Monday, December 10, 2012


The very strange state of the State of Hawaii and its case against Laulani Teale

By H. Doug Matsuoka

OK, kind of a rant here, but it's as late at night for you as it is for me. Iʻm thinking about how really weird and twisted some things are here in Hawaii:
We also have panel discussions at the law school about how non-Hawaiians can support the Hawaiian Sovereignty movement without the concept of legal support to Hawaiians coming up except only peripherally. But thatʻs not a bullet point here because thatʻs a whole other post in the near future.

So, for the record, I present a short video: Hawaiian activist Laulani Teale reciting the Kānāwai Māmalahoe in court as the introduction to her closing argument in defense of the charges against her (November 15, 2012). She also translates it for the benefit of the court:

The complete closing arguments and the judgeʻs guilty verdict are in links below.

So, yes, the verdict was guilty, favoring testimony of City & County employees exclusively over video contradicting that testimony. And yes, Teale had to represent herself after finding no attorney willing to represent her. And yes, she will be appealing but has not yet found an attorney willing to help her.

None of this makes sense to me, but I guess that is the theme of this post.

H. Doug Matsuoka
10 December 2012
Makiki, Honolulu

For more info about Laulani Teale and her the circumstances surrounding the case, click this DougNote search link (this story will be at the top for now).


Mahalo, Doug! You nailed it on the irony of the State. And mahalo so much for all your awesome assistance with all of this! Mahalo too to the many others who helped as well - some attorneys among them, to be sure. You are all so wonderful!

I do want to be clear that I did not really go looking for representation during this phase of trial. I did need procedural advice at certain points; sometimes people helped amazingly with this, and sometimes I got notably blown off by most of the "law" world (by no fault of the individual attorneys who tried their best to help when they could). But that is part of the point here, too. At the point where no recourse to justice exists, Kānāwai Māmalahoe is in full effect.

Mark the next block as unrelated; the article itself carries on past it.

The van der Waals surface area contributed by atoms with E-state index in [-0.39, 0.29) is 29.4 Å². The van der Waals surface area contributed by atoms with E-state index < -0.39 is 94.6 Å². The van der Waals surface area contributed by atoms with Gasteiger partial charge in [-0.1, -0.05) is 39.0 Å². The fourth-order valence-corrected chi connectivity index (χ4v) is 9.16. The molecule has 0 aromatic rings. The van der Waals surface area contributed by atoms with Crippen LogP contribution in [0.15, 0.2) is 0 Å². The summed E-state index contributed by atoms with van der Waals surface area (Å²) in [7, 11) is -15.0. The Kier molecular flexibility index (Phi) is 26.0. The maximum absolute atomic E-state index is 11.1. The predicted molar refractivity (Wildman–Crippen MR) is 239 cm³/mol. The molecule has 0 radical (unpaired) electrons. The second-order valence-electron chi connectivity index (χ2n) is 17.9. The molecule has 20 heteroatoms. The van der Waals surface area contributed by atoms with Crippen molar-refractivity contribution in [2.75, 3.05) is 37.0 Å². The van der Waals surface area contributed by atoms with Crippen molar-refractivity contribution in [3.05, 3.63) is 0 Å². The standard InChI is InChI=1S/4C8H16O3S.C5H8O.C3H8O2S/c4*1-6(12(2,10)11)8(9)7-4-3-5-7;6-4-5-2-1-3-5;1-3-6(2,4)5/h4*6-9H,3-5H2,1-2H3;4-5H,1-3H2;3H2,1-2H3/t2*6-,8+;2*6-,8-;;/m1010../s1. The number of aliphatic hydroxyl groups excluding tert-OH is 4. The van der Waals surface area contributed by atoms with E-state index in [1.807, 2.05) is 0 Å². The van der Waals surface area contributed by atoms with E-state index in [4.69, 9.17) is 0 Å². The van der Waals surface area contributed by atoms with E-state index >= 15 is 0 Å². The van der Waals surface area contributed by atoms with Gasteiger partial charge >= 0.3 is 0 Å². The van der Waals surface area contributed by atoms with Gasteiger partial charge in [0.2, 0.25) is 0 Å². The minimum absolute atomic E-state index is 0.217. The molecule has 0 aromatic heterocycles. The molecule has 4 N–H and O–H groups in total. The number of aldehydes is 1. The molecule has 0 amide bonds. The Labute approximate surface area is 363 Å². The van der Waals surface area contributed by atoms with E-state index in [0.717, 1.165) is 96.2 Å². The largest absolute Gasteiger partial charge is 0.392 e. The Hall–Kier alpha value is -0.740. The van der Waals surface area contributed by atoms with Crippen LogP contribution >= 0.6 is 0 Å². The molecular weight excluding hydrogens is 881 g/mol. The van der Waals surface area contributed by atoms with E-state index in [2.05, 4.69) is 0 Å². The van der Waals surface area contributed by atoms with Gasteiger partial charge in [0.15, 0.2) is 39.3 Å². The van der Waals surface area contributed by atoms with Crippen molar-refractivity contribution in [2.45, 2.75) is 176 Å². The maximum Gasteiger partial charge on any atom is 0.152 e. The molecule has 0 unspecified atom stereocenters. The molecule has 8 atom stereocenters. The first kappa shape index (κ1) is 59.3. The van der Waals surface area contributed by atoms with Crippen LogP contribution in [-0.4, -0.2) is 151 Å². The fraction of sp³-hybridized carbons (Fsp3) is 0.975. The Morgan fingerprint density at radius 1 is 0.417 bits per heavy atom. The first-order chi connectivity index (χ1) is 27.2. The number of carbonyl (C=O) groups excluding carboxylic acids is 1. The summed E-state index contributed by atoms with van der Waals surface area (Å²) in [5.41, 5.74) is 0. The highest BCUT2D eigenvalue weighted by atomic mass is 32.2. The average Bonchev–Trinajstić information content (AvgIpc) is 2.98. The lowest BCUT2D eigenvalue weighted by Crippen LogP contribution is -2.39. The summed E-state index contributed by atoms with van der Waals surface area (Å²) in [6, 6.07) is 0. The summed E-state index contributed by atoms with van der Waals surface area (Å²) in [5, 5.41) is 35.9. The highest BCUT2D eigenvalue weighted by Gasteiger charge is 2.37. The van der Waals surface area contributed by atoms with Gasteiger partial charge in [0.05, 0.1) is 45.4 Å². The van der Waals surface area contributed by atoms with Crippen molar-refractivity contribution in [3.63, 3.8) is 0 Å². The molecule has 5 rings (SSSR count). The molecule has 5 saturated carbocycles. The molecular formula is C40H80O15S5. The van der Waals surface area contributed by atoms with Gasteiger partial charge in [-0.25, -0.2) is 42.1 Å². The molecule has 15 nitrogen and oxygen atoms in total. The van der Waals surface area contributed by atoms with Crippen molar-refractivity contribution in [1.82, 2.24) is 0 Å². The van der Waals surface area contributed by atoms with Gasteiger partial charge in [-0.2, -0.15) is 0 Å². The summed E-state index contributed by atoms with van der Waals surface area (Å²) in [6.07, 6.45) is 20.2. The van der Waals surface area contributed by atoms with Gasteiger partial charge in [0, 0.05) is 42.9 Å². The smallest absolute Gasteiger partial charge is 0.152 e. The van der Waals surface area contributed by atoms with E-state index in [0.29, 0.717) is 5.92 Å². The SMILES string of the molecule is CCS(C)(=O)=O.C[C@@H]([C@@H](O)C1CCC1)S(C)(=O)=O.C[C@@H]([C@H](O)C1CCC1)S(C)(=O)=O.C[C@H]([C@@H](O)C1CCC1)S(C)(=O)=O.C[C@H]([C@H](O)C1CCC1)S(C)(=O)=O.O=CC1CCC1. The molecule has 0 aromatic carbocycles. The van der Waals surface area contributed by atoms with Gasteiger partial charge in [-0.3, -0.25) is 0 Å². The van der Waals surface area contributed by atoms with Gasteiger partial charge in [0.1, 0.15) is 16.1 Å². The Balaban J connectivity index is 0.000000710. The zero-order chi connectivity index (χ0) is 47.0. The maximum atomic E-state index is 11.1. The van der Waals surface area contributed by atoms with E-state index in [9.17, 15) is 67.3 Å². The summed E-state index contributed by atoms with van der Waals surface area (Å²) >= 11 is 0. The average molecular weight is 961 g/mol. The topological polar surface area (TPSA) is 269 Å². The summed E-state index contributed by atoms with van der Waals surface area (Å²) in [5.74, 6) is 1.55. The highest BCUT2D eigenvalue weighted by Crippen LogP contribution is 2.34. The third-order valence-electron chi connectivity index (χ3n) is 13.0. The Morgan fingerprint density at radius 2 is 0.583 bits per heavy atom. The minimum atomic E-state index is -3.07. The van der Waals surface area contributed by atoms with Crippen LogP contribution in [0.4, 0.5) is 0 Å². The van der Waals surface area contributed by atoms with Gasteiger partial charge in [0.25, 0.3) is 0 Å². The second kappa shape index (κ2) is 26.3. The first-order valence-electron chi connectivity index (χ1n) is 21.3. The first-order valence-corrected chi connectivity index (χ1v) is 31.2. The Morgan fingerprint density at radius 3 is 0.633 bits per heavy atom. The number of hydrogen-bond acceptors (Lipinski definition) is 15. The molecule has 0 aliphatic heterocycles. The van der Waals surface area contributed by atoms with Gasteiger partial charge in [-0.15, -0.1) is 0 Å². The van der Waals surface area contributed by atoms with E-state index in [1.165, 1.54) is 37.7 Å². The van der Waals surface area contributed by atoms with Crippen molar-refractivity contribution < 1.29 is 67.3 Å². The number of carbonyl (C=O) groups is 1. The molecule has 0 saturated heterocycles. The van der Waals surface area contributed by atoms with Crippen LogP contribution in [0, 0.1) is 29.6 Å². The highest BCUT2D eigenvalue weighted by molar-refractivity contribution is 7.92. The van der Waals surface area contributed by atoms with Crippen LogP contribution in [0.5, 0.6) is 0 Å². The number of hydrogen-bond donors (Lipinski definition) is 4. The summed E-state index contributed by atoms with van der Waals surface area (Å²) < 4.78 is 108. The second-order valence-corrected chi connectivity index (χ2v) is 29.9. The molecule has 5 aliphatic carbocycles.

Kānāwai Māmalahoe started with an ordinary fisherman taking the law, literally, into his own hands to protect himself from government abuse when nothing else could be done, and his right to do so was validated and ceremonially sanctified in a way that cannot be broken. This is because it speaks to a universal law of humanity, and was set into Kānāwai with the power to break government itself.

I likewise needed to address Mr. Carlisle due to his heinous abuse of the common people, including myself. Why did everyone in the government seem to believe I really intended to hit him with my pū (which I certainly would not have done, and showed no evidence of wanting to on video)? Perhaps it is because they all know the law just a little better than they let on.

It was important for me to address the court in the same way, with my own hands and voice. While I think I was pretty thorough in addressing the many applicable statutes, ordinances, rules and constitutional mandates they were bound to follow, as well as in clarifying their fundamental lack of sovereign authority due to the illegality of U.S. occupation, my main point was very simple: your abuse of the people needs to stop, here and now. If your government will not recognize this here in its own ceremony of court, then the law is clear: hewa nō, make.

I needed to speak that truth in their temple.

Ua noa.

All that being said, yes, I am looking for legal advice, at least, in moving forward through the appeal process. I may also have some paintings for sale soon, as the transcripts are extremely long and expensive. Please stay tuned!


We need to have more people recite the splintered paddle law on youtube, so that the message gets out about the state in Hawaii. And how wishy washy their legislative process speaks to the people. The more it's on youtube the more we can start to believe it ourselves--as for the people stuff.

Well, Ua mau ke ea o ka 'āina i ka pono is a beautiful state motto but I think it stands as a warning - a means to put people on notice to be mindful of what sustains us and the world around us. That beauty is sustained in righteousness. When people are right in relation to one another it helps sustain righteousness; when leadership keeps clean hands, it helps sustain righteousness; when power is motivated out of a sense of equity, it helps sustain righteousness; when courts realize the difference between mere laws and justice, it helps sustain righteousness and when people care about their neighbors, it helps sustain righteousness.

I say that when I look around, I see all these things as endangered as the beauty of the land. Land becomes arid when people become corrupt. For some strange spiritual reason, our creator tries to warn us that everything we do will re-create our surroundings. So I think our leaders should read the state motto and tremble - as the volcano never stops and the air gets choke and the earth shakes and the crops fail. This is warning to us. People remember: Ua mau ke ea o ka 'āina i ka pono. Don't let the criminals run our lives.

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